BAKERSFIELD, Calif. (KERO) — Fire season is back in full force. Bakersfield fire battling fires in the riverbed on a nearly weekly basis. Because of the terrain, these fires present a unique set of challenges, which pulls resources from other emergencies.
“We’ve had roughly over 200 hundred grass fires with a portion of those being riverbed fires," said Bakersfield Deputy Fire Chief Kevin Albertson.
While many crews are out assisting with major wildfires across the state, some are here at home making sure our community is safe.
“Some of them are certainly started by the transients in the riverbed, others are not,” Albertson said.
One of the things that makes these fires so dangerous is that the brush and dry trees in the riverbed can conceal a small spark further in the riverbed. That spark could burn for hours without anyone noticing, surrounded by dry brush.
By the time someone notices the flames and by the time fire crews arrive, they face a whole other set of challenges. The terrain makes it impossible to get their trucks out into the riverbed and the soft sand is hard enough to walk through with having full fire gear and carrying equipment.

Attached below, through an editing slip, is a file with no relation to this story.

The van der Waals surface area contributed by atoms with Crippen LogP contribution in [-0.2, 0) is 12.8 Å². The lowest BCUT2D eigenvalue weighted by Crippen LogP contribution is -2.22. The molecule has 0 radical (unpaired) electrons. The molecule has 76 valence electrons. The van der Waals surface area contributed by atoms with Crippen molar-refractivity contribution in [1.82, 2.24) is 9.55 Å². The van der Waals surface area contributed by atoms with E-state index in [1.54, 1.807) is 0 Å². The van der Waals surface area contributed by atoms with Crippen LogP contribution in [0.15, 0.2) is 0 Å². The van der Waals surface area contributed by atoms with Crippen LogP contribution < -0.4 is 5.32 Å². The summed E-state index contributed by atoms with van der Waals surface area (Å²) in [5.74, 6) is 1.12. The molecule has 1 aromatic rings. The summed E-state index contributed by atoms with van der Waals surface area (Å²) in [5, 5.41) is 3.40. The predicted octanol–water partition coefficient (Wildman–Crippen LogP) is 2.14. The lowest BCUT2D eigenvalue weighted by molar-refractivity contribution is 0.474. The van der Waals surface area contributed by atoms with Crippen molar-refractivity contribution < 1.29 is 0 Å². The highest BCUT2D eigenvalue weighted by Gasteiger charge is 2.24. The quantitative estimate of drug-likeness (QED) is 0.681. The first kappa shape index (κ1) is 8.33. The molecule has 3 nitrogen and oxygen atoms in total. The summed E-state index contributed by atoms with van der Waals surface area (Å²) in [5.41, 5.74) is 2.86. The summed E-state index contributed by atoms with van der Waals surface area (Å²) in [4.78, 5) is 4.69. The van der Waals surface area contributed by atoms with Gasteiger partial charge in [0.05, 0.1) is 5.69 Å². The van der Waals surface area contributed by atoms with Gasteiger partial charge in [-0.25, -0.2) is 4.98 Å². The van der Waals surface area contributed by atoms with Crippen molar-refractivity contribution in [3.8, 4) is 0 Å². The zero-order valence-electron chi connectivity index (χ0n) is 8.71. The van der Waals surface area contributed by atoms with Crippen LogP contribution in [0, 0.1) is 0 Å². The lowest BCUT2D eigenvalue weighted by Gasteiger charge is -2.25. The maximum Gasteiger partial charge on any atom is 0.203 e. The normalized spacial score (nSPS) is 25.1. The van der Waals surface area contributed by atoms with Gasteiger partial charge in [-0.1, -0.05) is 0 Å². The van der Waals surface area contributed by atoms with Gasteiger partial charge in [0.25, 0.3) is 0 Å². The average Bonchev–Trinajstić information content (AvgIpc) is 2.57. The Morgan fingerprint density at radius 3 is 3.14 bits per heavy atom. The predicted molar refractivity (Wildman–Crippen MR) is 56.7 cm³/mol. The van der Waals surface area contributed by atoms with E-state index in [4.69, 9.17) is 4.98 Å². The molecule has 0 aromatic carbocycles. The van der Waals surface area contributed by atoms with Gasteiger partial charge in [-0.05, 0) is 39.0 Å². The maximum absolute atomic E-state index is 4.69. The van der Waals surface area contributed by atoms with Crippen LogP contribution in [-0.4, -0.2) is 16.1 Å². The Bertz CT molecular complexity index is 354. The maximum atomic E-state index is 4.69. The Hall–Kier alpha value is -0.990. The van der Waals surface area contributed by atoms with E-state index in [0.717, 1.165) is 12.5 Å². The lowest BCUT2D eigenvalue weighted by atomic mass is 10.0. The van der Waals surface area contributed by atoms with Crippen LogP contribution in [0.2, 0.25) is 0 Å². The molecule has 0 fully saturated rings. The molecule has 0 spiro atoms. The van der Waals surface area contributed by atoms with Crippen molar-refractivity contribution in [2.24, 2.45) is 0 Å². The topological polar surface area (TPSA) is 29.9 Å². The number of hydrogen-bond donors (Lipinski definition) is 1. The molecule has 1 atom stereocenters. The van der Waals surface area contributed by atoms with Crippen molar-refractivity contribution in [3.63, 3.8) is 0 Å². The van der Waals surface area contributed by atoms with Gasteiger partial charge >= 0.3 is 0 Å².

“One thing about riverbed fires is there’s not a whole lot of natural ignition sources down there," Albertson said. "Pretty much none. So we know if we have riverbed fire it was probably either an accidental or intentional.”
Unlike a structure fire where fire crews expect a fire hydrant to be nearby, these riverbed fires offer no such convenience. Because there’s no easy access to a water source, fire crews have to shuttle in water in using multiple engines and often time these smaller fires can become bigger problems
“We do well at it, but it does take more equipment and more effort," said Albertson. "Takes more people to deploy hose lines out to those fire and in turn takes more time and more personal.”